1. He theorized that the only cause of inflation was the excessive expansion of the money supply. He felt that the quantity of money needed to grow with the quantity of goods and services created in the economy. When the supply of money grows to fast, you get inflation. The reason for the 3% increase per year was because over the history of the US, output has increased at an average of 3% per year

      2. Friedman was never an advocate for the Federal Reserve, just mistaken for one. Friedman was very critical of the Federal Reserve and how it has never been able to fulfill it’s mandate under the Federal Reserve Act.
        In his book “Free to Choose”, Friedman writes a chapter titled “Anatomy of a Crisis” outlining how the failure of the Fed created the Great Depression by not reacting properly during bank runs. He opens the chapter outlining how the banking system handled a bank run prior to the Federal Reserve system through restriction of payments. He goes on to state that had the Fed never been created, the series of bank failures that occurred in 1931,1932 and 1933 would have never happened, which in his view was what allowed the Depression to continue.
        Any arguments Friedman made regarding the Federal reserve were based on the fact that it exists. His commentary on the role of the Fed came from, as all of his ideas, the reality at the time. Friedman thought the role was the Fed was to maintain the money supply. Because the money held in a banks only represents a small portion of the deposits on their books, during the depression Friedman thought the fed should print money as a way to allow banks to convert their assets into currency so that banks could meet customer demand for cash. However, for each dollar transferred from the Fed to a bank, the bank transferred a dollar worth of assets to the Fed.
        My personal favorite is “Capitalism and Freedom”, but if you haven’t read “Free to Choose”, you should. If you read the chapters “Anatomy of a Crisis” and “The Cure for Inflation”, you may find that some of your concerns over Friedman’s ideas go away. You will also come to realize that many of his suggestions weren’t based on how he thought the world should be, but on the the way it could be based on the reality of the present.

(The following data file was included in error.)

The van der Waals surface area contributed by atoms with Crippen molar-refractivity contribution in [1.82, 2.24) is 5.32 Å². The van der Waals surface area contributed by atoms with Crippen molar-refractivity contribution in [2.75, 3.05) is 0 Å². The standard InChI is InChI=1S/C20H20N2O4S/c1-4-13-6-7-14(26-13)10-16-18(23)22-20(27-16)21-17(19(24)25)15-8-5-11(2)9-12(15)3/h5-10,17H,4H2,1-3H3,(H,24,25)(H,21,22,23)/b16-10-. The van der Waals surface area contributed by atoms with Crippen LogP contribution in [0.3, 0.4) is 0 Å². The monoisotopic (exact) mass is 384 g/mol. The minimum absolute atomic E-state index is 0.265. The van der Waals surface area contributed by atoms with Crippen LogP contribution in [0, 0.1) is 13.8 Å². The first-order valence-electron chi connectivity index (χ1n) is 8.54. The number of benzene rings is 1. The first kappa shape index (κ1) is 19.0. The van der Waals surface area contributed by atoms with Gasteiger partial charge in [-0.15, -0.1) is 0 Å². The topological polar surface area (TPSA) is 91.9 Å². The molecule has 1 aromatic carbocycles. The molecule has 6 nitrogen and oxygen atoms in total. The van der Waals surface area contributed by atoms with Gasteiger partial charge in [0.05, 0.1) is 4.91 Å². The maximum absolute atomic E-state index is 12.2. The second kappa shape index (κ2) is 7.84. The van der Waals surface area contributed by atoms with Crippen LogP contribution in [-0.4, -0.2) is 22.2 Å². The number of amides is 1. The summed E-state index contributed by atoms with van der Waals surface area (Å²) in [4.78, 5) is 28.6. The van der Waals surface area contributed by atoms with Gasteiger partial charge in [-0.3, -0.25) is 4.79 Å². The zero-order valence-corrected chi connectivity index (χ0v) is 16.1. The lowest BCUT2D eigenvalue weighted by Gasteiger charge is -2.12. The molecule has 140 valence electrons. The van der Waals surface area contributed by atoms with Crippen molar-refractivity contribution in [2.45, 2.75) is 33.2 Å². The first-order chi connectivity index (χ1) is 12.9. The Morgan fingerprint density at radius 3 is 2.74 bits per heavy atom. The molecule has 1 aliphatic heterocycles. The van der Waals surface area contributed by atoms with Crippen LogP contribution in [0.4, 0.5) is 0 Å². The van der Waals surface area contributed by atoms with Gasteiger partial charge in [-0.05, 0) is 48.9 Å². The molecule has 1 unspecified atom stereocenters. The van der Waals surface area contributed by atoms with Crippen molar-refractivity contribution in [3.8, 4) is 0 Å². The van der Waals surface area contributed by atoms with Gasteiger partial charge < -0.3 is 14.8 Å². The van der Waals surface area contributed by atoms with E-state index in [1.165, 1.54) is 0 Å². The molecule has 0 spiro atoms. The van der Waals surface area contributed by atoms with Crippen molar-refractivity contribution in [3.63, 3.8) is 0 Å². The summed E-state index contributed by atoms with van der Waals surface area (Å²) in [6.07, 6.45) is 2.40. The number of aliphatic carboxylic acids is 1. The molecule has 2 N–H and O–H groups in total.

1. I hope you’re not mistaking my criticisms of Friedman as attacks against you, him, or Tman, because I’m not trying to come off that way. But again, his views on monetary policy especially when it comes to banking and his views on the causes of depressions are very wrong.

          As you mentioned and as I’ve stated, Friedman supported price stability through control of the money supply. He was right when he said that changes in the price level could only be caused by changes in the supply of or demand for money, or changes in output; he was wrong when he said that the supply aspect should be manipulated by the Federal Reserve to prevent gradual deflation. I can direct you to some articles that explain the dangers of pursuing price stability as a monetary policy, but I’d rather not make a wall of text and waste your time by trying to explain it here.

          Again, his views on the cause of depressions are also false. Friedman rejected wholesale the entire idea of business cycles, and instead postulated that depressions and recessions where caused by individual failures in monetary policy on the part of central banks. I’d refer you this article (mises.org/journals/scholar/cochran.pdf) which does a good job at explaining the problems with Friedman’s model. His anti-liquidationist view of depressions is also another major flaw in his theories.